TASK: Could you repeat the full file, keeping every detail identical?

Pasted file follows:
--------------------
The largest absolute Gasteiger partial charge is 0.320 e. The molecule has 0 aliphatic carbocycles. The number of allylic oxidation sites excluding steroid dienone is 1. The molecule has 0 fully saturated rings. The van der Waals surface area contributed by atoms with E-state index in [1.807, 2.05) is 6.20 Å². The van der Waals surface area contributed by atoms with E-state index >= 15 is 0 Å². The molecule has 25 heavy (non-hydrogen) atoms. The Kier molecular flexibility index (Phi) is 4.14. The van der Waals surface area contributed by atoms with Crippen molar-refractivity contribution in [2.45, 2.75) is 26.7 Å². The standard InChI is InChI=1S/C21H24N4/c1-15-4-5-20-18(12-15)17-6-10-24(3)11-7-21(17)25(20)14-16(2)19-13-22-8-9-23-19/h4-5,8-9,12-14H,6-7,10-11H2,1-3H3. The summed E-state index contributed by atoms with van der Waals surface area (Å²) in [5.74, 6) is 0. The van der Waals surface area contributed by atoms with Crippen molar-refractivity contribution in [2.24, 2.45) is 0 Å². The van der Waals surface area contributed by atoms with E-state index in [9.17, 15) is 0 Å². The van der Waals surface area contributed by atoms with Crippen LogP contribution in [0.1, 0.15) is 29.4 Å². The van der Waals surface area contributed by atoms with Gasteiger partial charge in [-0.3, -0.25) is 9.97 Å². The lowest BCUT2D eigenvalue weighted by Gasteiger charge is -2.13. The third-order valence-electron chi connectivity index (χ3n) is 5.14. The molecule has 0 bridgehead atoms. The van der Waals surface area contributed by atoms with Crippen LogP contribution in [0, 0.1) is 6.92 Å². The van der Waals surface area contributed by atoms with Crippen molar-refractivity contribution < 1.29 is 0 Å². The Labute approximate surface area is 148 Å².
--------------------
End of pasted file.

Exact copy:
The largest absolute Gasteiger partial charge is 0.320 e. The molecule has 0 aliphatic carbocycles. The number of allylic oxidation sites excluding steroid dienone is 1. The molecule has 0 fully saturated rings. The van der Waals surface area contributed by atoms with E-state index in [1.807, 2.05) is 6.20 Å². The van der Waals surface area contributed by atoms with E-state index >= 15 is 0 Å². The molecule has 25 heavy (non-hydrogen) atoms. The Kier molecular flexibility index (Phi) is 4.14. The van der Waals surface area contributed by atoms with Crippen molar-refractivity contribution in [2.45, 2.75) is 26.7 Å². The standard InChI is InChI=1S/C21H24N4/c1-15-4-5-20-18(12-15)17-6-10-24(3)11-7-21(17)25(20)14-16(2)19-13-22-8-9-23-19/h4-5,8-9,12-14H,6-7,10-11H2,1-3H3. The summed E-state index contributed by atoms with van der Waals surface area (Å²) in [5.74, 6) is 0. The van der Waals surface area contributed by atoms with Crippen molar-refractivity contribution in [2.24, 2.45) is 0 Å². The van der Waals surface area contributed by atoms with E-state index in [9.17, 15) is 0 Å². The van der Waals surface area contributed by atoms with Crippen LogP contribution in [0.1, 0.15) is 29.4 Å². The van der Waals surface area contributed by atoms with Gasteiger partial charge in [-0.3, -0.25) is 9.97 Å². The lowest BCUT2D eigenvalue weighted by Gasteiger charge is -2.13. The third-order valence-electron chi connectivity index (χ3n) is 5.14. The molecule has 0 bridgehead atoms. The van der Waals surface area contributed by atoms with Crippen LogP contribution in [0, 0.1) is 6.92 Å². The van der Waals surface area contributed by atoms with Crippen molar-refractivity contribution < 1.29 is 0 Å². The Labute approximate surface area is 148 Å².